100 years on the land

Bill (89) and Gwenda (86) Frame celebrate 100 years of their family farming Burnbank in Teviot...
Bill (89) and Gwenda (86) Frame celebrate 100 years of their family farming Burnbank in Teviot Valley. PHOTO: SHAWN MCAVINUE
Arthur and Agnes Frame with their children (from left) Joan, Jack, Donald, Bill and Ina.  PHOTOS:...
Arthur and Agnes Frame with their children (from left) Joan, Jack, Donald, Bill and Ina. PHOTOS: SUPPLIED
The Frame family celebrate the centenary of farming Burnbank in Ettrick Hall on April 10; (from...
The Frame family celebrate the centenary of farming Burnbank in Ettrick Hall on April 10; (from left) Margaret Fiveash, Allan Frame, Pam McCall, Bill and Gwenda Frame, Shirley Wright and Diane Chittock. PHOTO: SUPPLIED
Allan Frame and his children (from left) Graeme, Matthew and Lisa.
Allan Frame and his children (from left) Graeme, Matthew and Lisa.

The Frame family recently celebrated 100 years of farming Burnbank in Teviot Valley. Shawn McAvinue talks to Bill and Gwenda Frame about how four generations have transformed the land from an unfenced block covered in gorse and rabbits to a productive sheep and beef farm.

A blanket of snow covered the land when Bill Frame was born on the sheep and beef farm Burnbank in Teviot Valley, on New Year’s Day in 1932.

When the snow melted, rabbits covered the farm in Dumbarton, near Ettrick.

As the baby boy grew, so did the rabbit population, and a dream was born.

The boy counted down the days until he could leave school, aged 14, to make his fortune rabbiting.

Rabbiting was easy money, he said.

The dead rabbits needed to be gutted, their legs platted, and then be left covered at the front gate for trucks to pick up to skin in Alexandra or Mataura.

The rabbiting dream was shortlived.

A year after Mr Frame left Roxburgh School, the Government introduced legislation requiring rabbit boards to kill the pest.

"That put an end to it."

Now about 2000 Corriedale ewes and 600 hoggets and 75 Hereford cattle were on the 1000ha farm.

The farm had changed a lot since Mr Frame’s father Arthur first stepped on the land.

Arthur returned to Otago after serving as a sapper, building bridges in Europe in World War 1.

On his return in 1921, he leased Crown land, about 800ha, a mostly unfenced hill country block of Moa Flat Station, as part of a soldiers’ ballot programme.

The only accommodation on the property was a musterers’ hut.

The land was covered in broom and gorse and overrun with rabbits.

Before serving, Arthur worked as a rabbiter near Oamaru, so he began making money from the land by selling rabbit skins.

"He knew the game of rabbiting. Dad always said it was the rabbits which saved him — he got more for his skins than he did for his wool."

Arthur married Agnes "Nessie" Laird, of North Otago, in 1924 and they had five children: Jack, Ina, Joan, William, Bill and Donald.

After a brief stint farming merinos, the family decided to farm only Corriedale sheep, a decision which remains today.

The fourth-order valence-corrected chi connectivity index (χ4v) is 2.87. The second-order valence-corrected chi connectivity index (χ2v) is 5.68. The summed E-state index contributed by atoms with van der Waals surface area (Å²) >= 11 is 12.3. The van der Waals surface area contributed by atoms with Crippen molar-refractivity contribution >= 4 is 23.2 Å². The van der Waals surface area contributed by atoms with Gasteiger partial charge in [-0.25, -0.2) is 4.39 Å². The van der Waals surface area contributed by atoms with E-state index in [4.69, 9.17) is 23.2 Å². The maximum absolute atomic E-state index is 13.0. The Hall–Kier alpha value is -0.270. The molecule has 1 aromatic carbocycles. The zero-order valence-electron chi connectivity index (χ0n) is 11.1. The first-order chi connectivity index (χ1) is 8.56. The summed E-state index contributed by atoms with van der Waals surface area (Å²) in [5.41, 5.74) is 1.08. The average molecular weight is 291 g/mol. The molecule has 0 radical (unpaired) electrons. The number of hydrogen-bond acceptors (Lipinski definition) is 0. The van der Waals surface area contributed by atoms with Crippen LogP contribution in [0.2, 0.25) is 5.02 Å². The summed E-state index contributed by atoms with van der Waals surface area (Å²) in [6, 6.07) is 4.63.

Bill said the Corriedale breed was selected for its steady wool price, which continues today, and because of the breed’s prevalence in the area.

"The whole district was Corriedale."

Most farmers had moved away from Corriedale and many now farmed merino.

The family had milked cows on the farm for personal use and to sell the cream for processing in Milton.

As family members left the farm, the herd dwindled to a single cow, and the tradition stopped about five years ago.

The farm expanded when Bill’s parents bought a neighbouring orchard block in 1939 and spent 700 pounds renovating the house on it, including a new roof and two new rooms.

In 1953, Arthur sold about 80ha to his son Jack to milk cows and launch a milk run.

The dairy farm no longer remains but Jack’s son, Ian, works as a contractor and lives on the property.

Bill left the farm in 1950 to do his compulsory military training in Burnham, aged 18, and returned to the district to shear between 1951 and 1956.

He married Gwenda Paterson, of Beaumont, in 1958.

They had five children: Allan, Shirley, Pamela, Margaret and Diane.

The couple bought the farm in 1962 and vowed to continue his parents’ hard work of improving the land and stock.

The farm had seen some tough times, including a drought and flooding in the 1960s.

A swollen Langlea Creek had damaged fences and flooded the original home, forcing the family to move to the woolshed until the floodwaters receded.

Branches floating in the floodwater smashed windows in the house, Bill said.

"It was dangerous."

Consequently, a new house was built on a different site on the farm in 1984.

In the late 1980s, they bought a neighbouring 12ha property, The Moa Seed Farm.

The property included a home, where Bill’s son Allan now lives.

Allan returned to work on the farm in 1979 and entered a partnership with his father in 1990.

Allan’s son Graeme (23) began working on the farm last year, the fourth generation to work the land.

"Farming is in the blood," Gwenda said.

About 70 friends and family, including Bill’s only surviving sibling, his younger brother Donald, of Nelson, celebrated the centenary in Ettrick Hall on April 10.

"It was great to all be together," Gwenda said.

The couple had been accepted in the Century Farms awards programme and would attend an award dinner next year. Bill said he felt fortunate to be able to celebrate the centenary.

"We’ve been a happy and healthy family right through."

Add a Comment

drivesouth-pow-farming.png